Dear God! What in the world was Mitt Romney doing addressing the Republican National Hispanic Assembly last week? (The RNHA is a thirty-three year old front group created by George H. W Bush).
There was Romney, Hispandering to the choir about "Hispanic family values," and all the other nonsense that candidates just can't help but utter when they mingle with Hispanics.
If you want to see how little influence Romney's canned speech had on the sparse crowd, look closely at the photo that accompanies the AP story linked below.
A guy in the front row is text messaging, a woman at the same table is digging in her purse ,possibly looking for her fingernail file, another older woman in the back has fallen asleep, the man next to her is eyeballing the door, probably hoping he can bolt out of the room ASAP.[ Romney Touts Immigration To Hispanics, by Andrew Miga, Associated Press, July 22, 2007]
Even though Romney has been in and out of politics for thirteen years and compiled a good record on immigration as Massachusetts' governor, he's slipping backward and falling into the pandering trap that plagues every candidate—Republican and Democrat— when it comes to the so-called "Hispanic vote."
When it comes to politics and immigration, candidate's heads are hard.
The pity in Romney's case is that he started out strongly on our side. But, as evidenced by his performance at the RNHA, indications are that Romney is getting—and listening to—bad advice.
In 1994, Romney lost to Edward M. Kennedy in the Massachusetts U.S. Senate race. But in 2002, Romney was elected the state's governor. Although immigration wasn't an issue in either of those campaigns, Romney learned quickly on the job.
This year, once on the campaign trail, Romney came out early and often as "strongly opposed" to the McCain-Kennedy Amnesty/ Immigration Surge bill. He called their proposed legislation "not the answer."
And earlier, Romney said:
Unfortunately, my enthusiasm for Romney's perfectly correct position on illegal immigration has been watered down somewhat by his call, in various speeches, for an "increase" in legal immigration.
Romney's endorsement of more legal immigration brings me to my central thesis about how—for maximum political gain across the entire spectrum of voters—Romney should have addressed the Republican NHA,
If Romney wants to be president as badly as he thinks he does, then he should light a fire under the group by pressing them on immigration. Talk to Hispanics openly and honestly about immigration and its direct impact on them.
At the very least, such an approach would prove to the general public, and to disaffected Republicans in particular, that Romney recognizes the dangers of unchecked immigration.
A bold speech would generate headlines, give favorably disposed talk show hosts plenty of fodder, and immeasurably lift Romney's chances at the big prize.
If I were advising Romney on immigration—and I am available to do so for a modest fee—here is the speech I would have written for him to present to the RNHA:
"I know that many of you favor more immigration into the U.S. Some of you—perhaps the majority—think that immigrants keep the country vital and diverse while illegal aliens 'do jobs Americans won't.'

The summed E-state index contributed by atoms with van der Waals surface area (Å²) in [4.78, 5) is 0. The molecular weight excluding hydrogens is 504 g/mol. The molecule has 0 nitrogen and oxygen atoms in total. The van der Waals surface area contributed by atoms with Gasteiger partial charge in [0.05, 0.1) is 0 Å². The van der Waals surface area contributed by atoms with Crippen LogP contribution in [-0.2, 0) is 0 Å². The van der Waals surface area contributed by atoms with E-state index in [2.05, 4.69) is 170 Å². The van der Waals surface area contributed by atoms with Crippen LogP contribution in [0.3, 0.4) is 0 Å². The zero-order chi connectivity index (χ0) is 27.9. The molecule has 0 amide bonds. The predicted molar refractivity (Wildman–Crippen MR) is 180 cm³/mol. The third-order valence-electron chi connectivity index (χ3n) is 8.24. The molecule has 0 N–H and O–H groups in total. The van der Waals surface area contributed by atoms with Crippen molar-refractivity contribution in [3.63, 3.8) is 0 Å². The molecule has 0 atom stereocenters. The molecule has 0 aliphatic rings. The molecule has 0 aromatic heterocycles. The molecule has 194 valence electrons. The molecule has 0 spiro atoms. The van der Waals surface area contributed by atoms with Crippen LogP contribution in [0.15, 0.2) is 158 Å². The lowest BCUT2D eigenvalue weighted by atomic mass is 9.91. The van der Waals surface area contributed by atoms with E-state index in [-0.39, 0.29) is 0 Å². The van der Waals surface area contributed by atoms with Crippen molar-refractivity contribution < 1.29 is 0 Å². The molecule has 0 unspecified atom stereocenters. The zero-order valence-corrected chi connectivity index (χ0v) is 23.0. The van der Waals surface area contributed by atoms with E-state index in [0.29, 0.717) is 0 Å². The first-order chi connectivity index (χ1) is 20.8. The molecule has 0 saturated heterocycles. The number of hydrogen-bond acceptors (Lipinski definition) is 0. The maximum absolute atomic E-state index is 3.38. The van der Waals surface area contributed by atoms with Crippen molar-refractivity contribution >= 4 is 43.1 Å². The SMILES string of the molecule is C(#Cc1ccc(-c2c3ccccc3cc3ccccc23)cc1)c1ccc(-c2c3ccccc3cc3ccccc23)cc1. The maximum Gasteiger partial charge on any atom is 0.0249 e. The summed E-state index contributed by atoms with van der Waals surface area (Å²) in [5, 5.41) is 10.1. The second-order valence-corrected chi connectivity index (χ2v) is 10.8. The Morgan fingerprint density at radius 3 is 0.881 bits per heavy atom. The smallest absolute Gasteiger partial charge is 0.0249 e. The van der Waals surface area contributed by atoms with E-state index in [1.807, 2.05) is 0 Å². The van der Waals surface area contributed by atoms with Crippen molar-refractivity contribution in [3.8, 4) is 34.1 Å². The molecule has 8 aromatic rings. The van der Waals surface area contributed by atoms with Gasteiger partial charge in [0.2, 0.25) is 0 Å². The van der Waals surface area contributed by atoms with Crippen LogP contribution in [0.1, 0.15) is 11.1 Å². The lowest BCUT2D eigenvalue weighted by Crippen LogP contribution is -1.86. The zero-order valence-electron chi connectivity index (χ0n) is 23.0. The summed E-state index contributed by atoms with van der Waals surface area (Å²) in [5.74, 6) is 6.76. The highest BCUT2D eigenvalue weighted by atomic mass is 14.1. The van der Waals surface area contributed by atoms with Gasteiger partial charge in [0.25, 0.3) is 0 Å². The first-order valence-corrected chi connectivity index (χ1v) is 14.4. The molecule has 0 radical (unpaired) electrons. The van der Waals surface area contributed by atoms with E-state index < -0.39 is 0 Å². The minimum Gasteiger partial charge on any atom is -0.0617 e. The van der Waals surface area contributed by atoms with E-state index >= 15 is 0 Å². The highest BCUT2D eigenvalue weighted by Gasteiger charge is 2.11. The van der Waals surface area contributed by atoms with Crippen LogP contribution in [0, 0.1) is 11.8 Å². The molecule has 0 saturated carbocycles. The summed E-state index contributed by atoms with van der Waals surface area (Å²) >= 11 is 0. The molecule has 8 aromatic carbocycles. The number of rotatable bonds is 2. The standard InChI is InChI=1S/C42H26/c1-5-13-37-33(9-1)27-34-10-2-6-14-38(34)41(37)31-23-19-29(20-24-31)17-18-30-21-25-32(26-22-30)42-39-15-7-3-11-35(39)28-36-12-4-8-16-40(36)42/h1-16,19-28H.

"But I respectfully disagree. Those 'jobs Americans won't do' may be ones that you might one day covet. But over-immigration has made it difficult for you to get and keep any kind of job, especially a well-paying one. Your wages have stagnated because of excessive immigration.
"Your children cannot get an adequate education because schools are crowded with non-English speaking students that require special attention—attention that should be going to your child. You want the American dream to come true for your children. But it only becomes more elusive as the immigration wave continues.
"America's health care system is overburdened. If you have insurance, your premiums are higher every year. You pay more because they—illegal aliens—pay nothing. Too many uninsured immigrants have forced emergency clinics all over the country to close.
"Many of you no doubt felt that the McCain-Kennedy bill that would have provided amnesty to as many as 20 million should have passed. But again I respectfully disagree. Twenty years ago, our great American president Ronald Reagan said that the 1986 amnesty was a one-time forgiveness to illegal immigrants. I do not intend to break President Reagan's promise to Americans.
"While my position on immigration is firm, my mind remains open. If any of you in the audience can give me specific examples of how your lives are improved by increased immigration, I will take them into consideration.
"Or if any of you can provide me with tangible reasons why America should go back on the word of President Reagan, then please tell me."
Needless to say, it's unlikely that Romney would give a speech even remotely resembling this one.
But it would represent no more than a modest gamble on his part.
Romney doesn't carry the extremist label that has unfairly been attached to Congressman Tom Tancredo…All the easier for him for him to pull this speech off.
And if Romney thinks that the country isn't ready for some refreshing straight talk about immigration and its consequences, then he should look at the disaster that is John McCain's campaign.
McCain's unbending endorsement of amnesty and unchecked illegal immigration have moved him from the front of the Republican pack to the back of it.
Romney has a chance. But to make the most of it, he should run on his strong record on illegal aliens as Massachusetts' governor.
Throw this "family values" stuff into the wastebasket.
Joe Guzzardi [e-mail him] is the Editor of VDARE.COM Letters to the Editor. In addition, he is an English teacher at the Lodi Adult School and has been writing a weekly newspaper column since 1988. This column is exclusive to VDARE.COM.